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12 of 14 people found the following review helpful
5.0 out of 5 stars Far better than the film 28 July 2004
Format:Paperback|Verified Purchase
Perhaps not technically in the 'film noir' genre as there is no smoking gun (unlike the joan Crawford film), Cain's writing is however gripping, and has a very modern feel. Cain achieves strong characterisation, principally by the excellent use of dialogue combined with earthy realism.
The story revolves around the destructive love of a mother for her spoilt, cold and manipulative daughter, upon whom she projects material ambitions buit fails to inculcate any moral index. Initially a victim, the eponymous hero becomes a self-made all-american success, only to be destroyed by those she loves and who have motivated her efforts to succeed.
The plot is startlingly different from the film adaptation, more convincing and bleaker if less dramatic. A suoerb holiday read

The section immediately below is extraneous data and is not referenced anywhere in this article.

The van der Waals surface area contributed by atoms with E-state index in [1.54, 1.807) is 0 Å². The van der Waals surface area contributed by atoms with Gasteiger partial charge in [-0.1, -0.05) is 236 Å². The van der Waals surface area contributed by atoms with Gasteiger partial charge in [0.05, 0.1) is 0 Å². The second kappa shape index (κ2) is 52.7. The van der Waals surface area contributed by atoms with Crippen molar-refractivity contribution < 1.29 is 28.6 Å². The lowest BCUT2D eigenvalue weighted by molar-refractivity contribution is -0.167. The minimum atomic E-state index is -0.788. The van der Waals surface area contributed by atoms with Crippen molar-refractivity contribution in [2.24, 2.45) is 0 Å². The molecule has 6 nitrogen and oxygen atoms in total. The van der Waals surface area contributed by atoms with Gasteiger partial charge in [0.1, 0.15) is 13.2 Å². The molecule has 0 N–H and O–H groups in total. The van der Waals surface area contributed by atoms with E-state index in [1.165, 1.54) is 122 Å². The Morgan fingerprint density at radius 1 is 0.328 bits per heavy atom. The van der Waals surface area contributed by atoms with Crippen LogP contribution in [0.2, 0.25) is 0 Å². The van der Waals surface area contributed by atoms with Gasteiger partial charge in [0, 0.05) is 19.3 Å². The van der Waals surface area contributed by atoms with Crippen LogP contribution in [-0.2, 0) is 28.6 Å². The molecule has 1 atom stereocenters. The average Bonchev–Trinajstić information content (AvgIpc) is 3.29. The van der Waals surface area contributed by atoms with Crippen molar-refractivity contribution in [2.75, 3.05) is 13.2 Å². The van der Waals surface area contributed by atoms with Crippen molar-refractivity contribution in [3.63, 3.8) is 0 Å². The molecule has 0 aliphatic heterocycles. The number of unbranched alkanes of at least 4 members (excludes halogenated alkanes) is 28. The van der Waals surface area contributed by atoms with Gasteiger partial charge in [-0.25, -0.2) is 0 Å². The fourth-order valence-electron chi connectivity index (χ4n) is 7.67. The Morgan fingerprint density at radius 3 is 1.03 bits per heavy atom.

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6 of 7 people found the following review helpful
5.0 out of 5 stars THE UNKINDEST CUT OF ALL... 8 Mar 2012
Having loved the film, I looked forward to reading this classic novel upon which the film was based. I must say, just as the movie kept me riveted to the screen, the book likewise kept me riveted to its pages. Darker and even more compelling than the film, the author tells the story of Mildred Pierce, a divorcee with two children who is caught in the throes of the depression of the 1930s but manages to make something of herself.

Professionally successful, Mildred has a talent for picking the wrong men and an irrational devotion to her eldest daughter, Veda, who is morally twisted and totally monstrous. Unfortunately, Mildred does not see her daughter for what she truly is, until it is too late.

Masterfully written and thematically complex, the writing is intense, hard-boiled, and, though redolent of a bygone age, as relevant today as when it was first written. There is an undercurrent of a permeating malaise throughout the book that culminates in a shattering climax. Believe me, you will feel Mildred Pierce's pain, as she discovers how sharper than a serpent's tooth it is to have a thankless child, when Veda delivers the unkindest cut of all. This book is a winner and a true American classic. Bravo!